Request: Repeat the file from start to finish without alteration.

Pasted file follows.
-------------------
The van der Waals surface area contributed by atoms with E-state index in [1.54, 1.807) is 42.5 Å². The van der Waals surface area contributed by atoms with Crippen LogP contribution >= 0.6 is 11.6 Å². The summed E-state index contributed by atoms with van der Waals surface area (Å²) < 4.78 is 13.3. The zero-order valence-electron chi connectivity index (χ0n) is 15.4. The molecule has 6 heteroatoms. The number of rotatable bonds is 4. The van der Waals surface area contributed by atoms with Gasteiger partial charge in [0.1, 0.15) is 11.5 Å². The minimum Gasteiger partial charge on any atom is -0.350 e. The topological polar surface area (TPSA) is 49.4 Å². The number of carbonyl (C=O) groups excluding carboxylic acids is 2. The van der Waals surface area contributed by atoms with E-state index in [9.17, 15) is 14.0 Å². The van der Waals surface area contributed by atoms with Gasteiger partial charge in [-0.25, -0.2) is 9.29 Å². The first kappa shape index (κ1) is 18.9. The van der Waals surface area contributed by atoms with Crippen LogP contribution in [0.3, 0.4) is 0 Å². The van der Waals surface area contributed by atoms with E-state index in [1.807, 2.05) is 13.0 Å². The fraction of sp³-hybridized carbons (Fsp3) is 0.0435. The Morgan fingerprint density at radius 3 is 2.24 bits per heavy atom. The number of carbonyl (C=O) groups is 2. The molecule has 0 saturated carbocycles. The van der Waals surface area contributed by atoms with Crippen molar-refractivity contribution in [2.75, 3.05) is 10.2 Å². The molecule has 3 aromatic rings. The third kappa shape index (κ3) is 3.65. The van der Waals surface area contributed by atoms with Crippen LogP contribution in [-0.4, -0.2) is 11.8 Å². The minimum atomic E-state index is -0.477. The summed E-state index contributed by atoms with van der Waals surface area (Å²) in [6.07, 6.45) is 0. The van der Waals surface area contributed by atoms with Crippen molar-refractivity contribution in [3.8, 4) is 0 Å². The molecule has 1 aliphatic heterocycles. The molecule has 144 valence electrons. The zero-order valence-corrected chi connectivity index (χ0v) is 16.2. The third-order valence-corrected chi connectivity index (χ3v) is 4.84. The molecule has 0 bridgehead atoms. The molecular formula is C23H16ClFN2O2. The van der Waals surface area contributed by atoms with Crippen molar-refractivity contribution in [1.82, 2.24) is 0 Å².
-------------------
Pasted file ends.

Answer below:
The van der Waals surface area contributed by atoms with E-state index in [1.54, 1.807) is 42.5 Å². The van der Waals surface area contributed by atoms with Crippen LogP contribution >= 0.6 is 11.6 Å². The summed E-state index contributed by atoms with van der Waals surface area (Å²) < 4.78 is 13.3. The zero-order valence-electron chi connectivity index (χ0n) is 15.4. The molecule has 6 heteroatoms. The number of rotatable bonds is 4. The van der Waals surface area contributed by atoms with Gasteiger partial charge in [0.1, 0.15) is 11.5 Å². The minimum Gasteiger partial charge on any atom is -0.350 e. The topological polar surface area (TPSA) is 49.4 Å². The number of carbonyl (C=O) groups excluding carboxylic acids is 2. The van der Waals surface area contributed by atoms with E-state index in [9.17, 15) is 14.0 Å². The van der Waals surface area contributed by atoms with Gasteiger partial charge in [-0.25, -0.2) is 9.29 Å². The first kappa shape index (κ1) is 18.9. The van der Waals surface area contributed by atoms with Crippen LogP contribution in [0.3, 0.4) is 0 Å². The van der Waals surface area contributed by atoms with E-state index in [1.807, 2.05) is 13.0 Å². The fraction of sp³-hybridized carbons (Fsp3) is 0.0435. The Morgan fingerprint density at radius 3 is 2.24 bits per heavy atom. The number of carbonyl (C=O) groups is 2. The molecule has 0 saturated carbocycles. The van der Waals surface area contributed by atoms with Crippen molar-refractivity contribution in [2.75, 3.05) is 10.2 Å². The molecule has 3 aromatic rings. The third kappa shape index (κ3) is 3.65. The van der Waals surface area contributed by atoms with Crippen LogP contribution in [-0.4, -0.2) is 11.8 Å². The minimum atomic E-state index is -0.477. The summed E-state index contributed by atoms with van der Waals surface area (Å²) in [6.07, 6.45) is 0. The van der Waals surface area contributed by atoms with Crippen molar-refractivity contribution in [3.8, 4) is 0 Å². The molecule has 1 aliphatic heterocycles. The molecule has 144 valence electrons. The zero-order valence-corrected chi connectivity index (χ0v) is 16.2. The third-order valence-corrected chi connectivity index (χ3v) is 4.84. The molecule has 0 bridgehead atoms. The molecular formula is C23H16ClFN2O2. The van der Waals surface area contributed by atoms with Crippen molar-refractivity contribution in [1.82, 2.24) is 0 Å².